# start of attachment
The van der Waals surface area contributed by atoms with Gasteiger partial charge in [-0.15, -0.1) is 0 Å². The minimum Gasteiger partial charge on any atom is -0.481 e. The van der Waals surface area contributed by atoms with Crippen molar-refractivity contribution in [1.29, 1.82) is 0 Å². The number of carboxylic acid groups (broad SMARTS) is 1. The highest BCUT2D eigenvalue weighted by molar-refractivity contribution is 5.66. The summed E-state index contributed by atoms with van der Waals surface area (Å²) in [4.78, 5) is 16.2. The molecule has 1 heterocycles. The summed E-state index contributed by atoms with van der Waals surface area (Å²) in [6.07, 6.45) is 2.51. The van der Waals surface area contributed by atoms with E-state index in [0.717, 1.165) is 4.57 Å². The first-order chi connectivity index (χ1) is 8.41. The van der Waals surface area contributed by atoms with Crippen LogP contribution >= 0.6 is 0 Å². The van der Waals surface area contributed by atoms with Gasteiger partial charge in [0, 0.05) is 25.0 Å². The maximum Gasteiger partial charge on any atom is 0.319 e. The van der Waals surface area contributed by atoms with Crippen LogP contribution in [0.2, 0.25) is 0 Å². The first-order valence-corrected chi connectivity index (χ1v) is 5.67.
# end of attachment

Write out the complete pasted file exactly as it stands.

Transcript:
The van der Waals surface area contributed by atoms with Gasteiger partial charge in [-0.15, -0.1) is 0 Å². The minimum Gasteiger partial charge on any atom is -0.481 e. The van der Waals surface area contributed by atoms with Crippen molar-refractivity contribution in [1.29, 1.82) is 0 Å². The number of carboxylic acid groups (broad SMARTS) is 1. The highest BCUT2D eigenvalue weighted by molar-refractivity contribution is 5.66. The summed E-state index contributed by atoms with van der Waals surface area (Å²) in [4.78, 5) is 16.2. The molecule has 1 heterocycles. The summed E-state index contributed by atoms with van der Waals surface area (Å²) in [6.07, 6.45) is 2.51. The van der Waals surface area contributed by atoms with E-state index in [0.717, 1.165) is 4.57 Å². The first-order chi connectivity index (χ1) is 8.41. The van der Waals surface area contributed by atoms with Crippen LogP contribution >= 0.6 is 0 Å². The van der Waals surface area contributed by atoms with Gasteiger partial charge in [0, 0.05) is 25.0 Å². The maximum Gasteiger partial charge on any atom is 0.319 e. The van der Waals surface area contributed by atoms with Crippen LogP contribution in [0.2, 0.25) is 0 Å². The first-order valence-corrected chi connectivity index (χ1v) is 5.67.